Or... We stop relying on "feelings" as evidence to "prove" anything.

Why should I keep believing in a dishonest organization, that promises me salvation, when there's plenty of evidence that the organization can't actually follow through with "salvation"? Oh yeah; that's where blind (religious) faith comes in. No thanks.




SPG wrote:
Faith is energy to live. Belief is a part of faith, but not faith itself. Without faith, we just roll over and die.

If you need "faith" to live, more power to you. Personally, I'd call that hope, which I don't equate with blind (religious) faith.




Yeah, I know that was a complete waste of time, but whatever.

Cue long-winded, nebulous reply from SPG...

(Edit: too many extra words...)


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 Post subject: Re: definitions of faith
PostPosted: Wed Nov 02, 2016 7:56 pm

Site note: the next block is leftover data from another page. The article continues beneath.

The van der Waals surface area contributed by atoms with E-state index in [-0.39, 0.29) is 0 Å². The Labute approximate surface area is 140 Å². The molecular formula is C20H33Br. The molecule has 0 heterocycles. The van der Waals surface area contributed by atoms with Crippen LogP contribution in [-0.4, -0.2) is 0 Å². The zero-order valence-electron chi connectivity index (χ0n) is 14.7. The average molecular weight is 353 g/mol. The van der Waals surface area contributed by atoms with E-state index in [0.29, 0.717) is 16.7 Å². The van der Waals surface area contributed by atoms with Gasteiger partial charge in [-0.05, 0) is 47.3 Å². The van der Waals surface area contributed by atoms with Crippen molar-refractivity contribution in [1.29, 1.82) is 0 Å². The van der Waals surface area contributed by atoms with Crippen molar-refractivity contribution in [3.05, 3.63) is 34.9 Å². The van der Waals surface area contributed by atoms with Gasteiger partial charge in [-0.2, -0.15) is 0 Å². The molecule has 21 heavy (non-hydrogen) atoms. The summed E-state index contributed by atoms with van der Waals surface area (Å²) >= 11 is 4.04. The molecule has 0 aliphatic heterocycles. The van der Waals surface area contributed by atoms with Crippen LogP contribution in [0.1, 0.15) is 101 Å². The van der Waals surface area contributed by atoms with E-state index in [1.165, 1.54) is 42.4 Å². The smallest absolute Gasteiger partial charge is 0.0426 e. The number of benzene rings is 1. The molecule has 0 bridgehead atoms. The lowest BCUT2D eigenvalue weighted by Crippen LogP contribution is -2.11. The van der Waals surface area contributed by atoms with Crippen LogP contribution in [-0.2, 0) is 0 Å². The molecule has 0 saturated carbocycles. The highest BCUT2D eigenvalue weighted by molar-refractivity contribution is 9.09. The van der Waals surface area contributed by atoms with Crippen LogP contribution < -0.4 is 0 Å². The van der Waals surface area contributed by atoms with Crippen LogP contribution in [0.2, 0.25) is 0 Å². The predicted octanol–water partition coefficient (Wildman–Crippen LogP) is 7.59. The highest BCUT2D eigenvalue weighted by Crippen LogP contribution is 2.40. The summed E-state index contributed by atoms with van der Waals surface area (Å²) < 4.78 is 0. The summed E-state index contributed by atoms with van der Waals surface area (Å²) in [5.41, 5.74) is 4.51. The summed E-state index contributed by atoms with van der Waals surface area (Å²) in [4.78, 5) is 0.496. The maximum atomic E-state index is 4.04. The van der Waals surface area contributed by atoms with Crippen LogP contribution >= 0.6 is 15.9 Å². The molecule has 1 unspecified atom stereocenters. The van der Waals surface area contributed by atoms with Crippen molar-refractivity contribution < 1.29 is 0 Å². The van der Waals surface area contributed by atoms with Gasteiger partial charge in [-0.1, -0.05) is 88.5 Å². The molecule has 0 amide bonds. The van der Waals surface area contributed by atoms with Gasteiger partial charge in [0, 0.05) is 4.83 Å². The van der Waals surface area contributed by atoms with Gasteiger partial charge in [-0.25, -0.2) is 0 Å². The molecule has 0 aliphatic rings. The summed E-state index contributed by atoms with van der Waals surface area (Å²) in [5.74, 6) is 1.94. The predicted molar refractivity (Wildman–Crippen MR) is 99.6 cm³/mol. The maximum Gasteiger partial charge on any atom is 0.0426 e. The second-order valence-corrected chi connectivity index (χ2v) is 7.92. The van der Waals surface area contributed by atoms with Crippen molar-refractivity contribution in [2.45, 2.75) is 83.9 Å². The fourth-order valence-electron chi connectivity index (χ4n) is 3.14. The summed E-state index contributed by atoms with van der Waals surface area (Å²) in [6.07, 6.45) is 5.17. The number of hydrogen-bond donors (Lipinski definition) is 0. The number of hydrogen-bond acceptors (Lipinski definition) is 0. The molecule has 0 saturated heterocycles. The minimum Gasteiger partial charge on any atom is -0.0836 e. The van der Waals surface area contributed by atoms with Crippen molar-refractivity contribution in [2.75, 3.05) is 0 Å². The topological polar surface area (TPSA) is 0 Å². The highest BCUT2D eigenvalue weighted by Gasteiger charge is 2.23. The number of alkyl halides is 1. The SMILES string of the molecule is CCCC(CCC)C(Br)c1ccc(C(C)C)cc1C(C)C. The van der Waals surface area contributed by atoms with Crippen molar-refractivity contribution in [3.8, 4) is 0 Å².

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wtfluff wrote:
Amore wrote:
Doesn't that apply to everyone though? Can you prove that you won't be run over today or that a bird won't poop on your head?
"All have faith but not all are conscious of having faith."

Of course it applies to everyone...

Edit: What does faith have to do with "proving" that you won't be run over, or pooped on?

Those are just examples of the countless things that you have faith in (unknowingly it seems). You have faith that things will go as you expect them to... only when they don't go that way, does it piss you off and if you're honest you have to admit that it was always a possibility - only that you had been maintaining faith according to your expectations.